Palo Alto County is one of five counties in the state of Iowa that has been tapped to embark on a program designed to reduce fatal crashes on secondary roads. The "High Five" Rural Traffic Safety Project is a joint collaboration between the Iowa Governor's Traffic Safety Bureau and the Iowa Counties of Palo Alto, Allamakee, Webster, Marion and Freemont.
The idea behind "High Five" is simple: The High Five Rural Road project is a data driven, multi-agency endeavor to help increase seat belt usage and reduce serious crashes and fatalities on Iowa roadways. The goal of the project is to use education, enforcement and engineering through partnerships with local, county and state agencies to create a safer Iowa.
"Basically, the program's goal is to reduce serious injury crashes and increase seat belt usage," Palo Alto County Sheriff Lynn Schultes said. "Since this is a pilot project, the first of its' kind, if we can make it work, it will be used elsewhere in the state and in the nation."
In establishing the program, the Governor's Traffic Safety Bureau examined statistical data from each of Iowa's 99 counties, specifically targeting secondary road data. Unfortunately, Palo Alto County stood out for a couple of reasons high crash rates and low seat belt usage rates.
"In the period from 2004 to 2013, we had 19 fatality accidents, 34 major injury accidents and 291 accidents with minor or possible injuries," Schultes said. "There were also 821 accidents involving damage to property only, but that damage amounted to $7,048,000. All told, we had 1,165 total crashes, and these were on secondary roads not the main state or federal highways."
The latest data from the GTSB and the Iowa Department of Transportation show that 72 percent of all fatal crashes in the state occurred on secondary rural roads. That is a huge number, when one considers that 79 percent of the road systems in Iowa are secondary rural roads.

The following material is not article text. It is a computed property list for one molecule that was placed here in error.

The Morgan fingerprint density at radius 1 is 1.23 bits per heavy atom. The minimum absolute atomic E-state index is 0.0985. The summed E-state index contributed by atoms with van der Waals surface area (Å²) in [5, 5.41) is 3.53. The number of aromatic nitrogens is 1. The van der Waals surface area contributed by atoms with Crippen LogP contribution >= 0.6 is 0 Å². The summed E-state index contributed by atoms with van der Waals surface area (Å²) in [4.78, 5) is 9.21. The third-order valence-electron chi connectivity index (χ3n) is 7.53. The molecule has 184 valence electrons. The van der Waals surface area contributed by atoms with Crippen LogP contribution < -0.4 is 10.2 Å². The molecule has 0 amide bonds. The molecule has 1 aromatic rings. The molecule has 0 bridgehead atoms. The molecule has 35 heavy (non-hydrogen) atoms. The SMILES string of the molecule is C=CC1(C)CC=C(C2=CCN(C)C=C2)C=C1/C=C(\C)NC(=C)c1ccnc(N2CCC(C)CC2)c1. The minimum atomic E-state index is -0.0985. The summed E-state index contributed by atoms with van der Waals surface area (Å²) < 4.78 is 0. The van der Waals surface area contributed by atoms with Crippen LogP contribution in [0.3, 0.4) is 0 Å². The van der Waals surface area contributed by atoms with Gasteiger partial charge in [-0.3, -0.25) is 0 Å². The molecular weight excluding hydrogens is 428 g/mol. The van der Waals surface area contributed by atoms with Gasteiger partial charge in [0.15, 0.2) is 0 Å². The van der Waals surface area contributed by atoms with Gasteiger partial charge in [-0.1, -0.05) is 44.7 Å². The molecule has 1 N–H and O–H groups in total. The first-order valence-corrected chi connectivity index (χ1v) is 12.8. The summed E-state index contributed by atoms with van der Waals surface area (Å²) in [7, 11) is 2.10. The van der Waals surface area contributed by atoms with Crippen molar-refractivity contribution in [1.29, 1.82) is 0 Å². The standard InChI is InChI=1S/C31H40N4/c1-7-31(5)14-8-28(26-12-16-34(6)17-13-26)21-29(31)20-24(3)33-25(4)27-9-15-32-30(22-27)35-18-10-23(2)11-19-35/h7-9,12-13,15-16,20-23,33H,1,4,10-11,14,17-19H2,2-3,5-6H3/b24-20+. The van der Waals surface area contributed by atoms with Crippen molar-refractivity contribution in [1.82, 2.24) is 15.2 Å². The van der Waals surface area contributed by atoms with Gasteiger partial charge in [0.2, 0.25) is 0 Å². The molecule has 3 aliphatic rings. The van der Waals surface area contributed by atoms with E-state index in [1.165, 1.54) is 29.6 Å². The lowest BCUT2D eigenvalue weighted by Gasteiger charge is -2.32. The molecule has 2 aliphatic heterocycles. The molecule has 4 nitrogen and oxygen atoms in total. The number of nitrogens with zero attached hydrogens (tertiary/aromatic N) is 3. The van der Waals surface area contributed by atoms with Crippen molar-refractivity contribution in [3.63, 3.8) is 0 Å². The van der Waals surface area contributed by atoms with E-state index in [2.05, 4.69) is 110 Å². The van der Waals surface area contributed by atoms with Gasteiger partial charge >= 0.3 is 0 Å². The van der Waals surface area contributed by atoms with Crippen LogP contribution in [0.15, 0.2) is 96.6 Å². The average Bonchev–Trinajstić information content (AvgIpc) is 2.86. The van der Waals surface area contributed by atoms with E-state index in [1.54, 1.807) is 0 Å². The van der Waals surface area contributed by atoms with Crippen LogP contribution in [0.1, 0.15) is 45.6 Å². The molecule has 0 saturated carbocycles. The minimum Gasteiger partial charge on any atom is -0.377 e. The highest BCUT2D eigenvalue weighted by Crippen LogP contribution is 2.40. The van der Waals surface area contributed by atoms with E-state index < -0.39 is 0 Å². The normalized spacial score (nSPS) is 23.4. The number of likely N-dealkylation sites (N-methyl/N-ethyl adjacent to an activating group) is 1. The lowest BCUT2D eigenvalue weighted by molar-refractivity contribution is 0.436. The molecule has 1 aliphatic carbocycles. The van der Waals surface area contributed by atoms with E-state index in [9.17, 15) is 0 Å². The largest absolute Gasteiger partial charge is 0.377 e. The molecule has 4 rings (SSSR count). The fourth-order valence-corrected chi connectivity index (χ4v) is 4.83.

Just for the sake of reference, Schultes noted that Pocahontas County had a total of 538 total crashes in the same timeframe, while Kossuth County double the size of Palo Alto County, had 1,695 total crashes and Emmet County had 930 total crashes from 2003 to 2013.
"Because of the strong working relationship Palo Alto County has established with other law enforcement agencies, and a past history of being a traffic safety advocate, they were chosen to be part of this pilot project," noted Patrick Hoye, director of the Governor's Traffic Safety Bureau.
"Through our participation in this pilot program, the sheriff's office is going to participate in a three-pronged effort over the next 18 months," Schultes explained. "First, our deputies will be out every day, giving extra attention to traffic violations on our secondary roads. Secondly, we will also step up our enforcement of seat belt laws as part of an educational emphasis."
"The fine for a seat belt violation is $132.50," Schultes continued. "There will be no warnings anymore. The seat belt law has been in effect for a number of years and we will enforce it. Along with that, we will also be enforcing the child restraint laws as well."
According to the sheriff, a violation of a child restraint law will cost the driver of the vehicle $200 for the violation citation. "The fine is higher for the driver, because the child can't be responsible for themselves the parent or driver has to be responsible."
The third component of the project will be to work with both state and county engineers to identify roadway hazards, whether due to conditions, signage or other factors. "By working with the engineers, hopefully we can work towards the goal of making changes in the roads in the interest of safety," Schultes added.
While the project is being administered through the Governors' Traffic Safety Bureau, it is being overseen by the National Highway Traffic Safety Administration for possible implementation on a nation-wide basis.
"If you think about it, it is really kind of neat for our county to be included in the development of this program," Schultes said. "Anything that we can do to make our roads safer and save the lives of our citizens is more than worth the effort."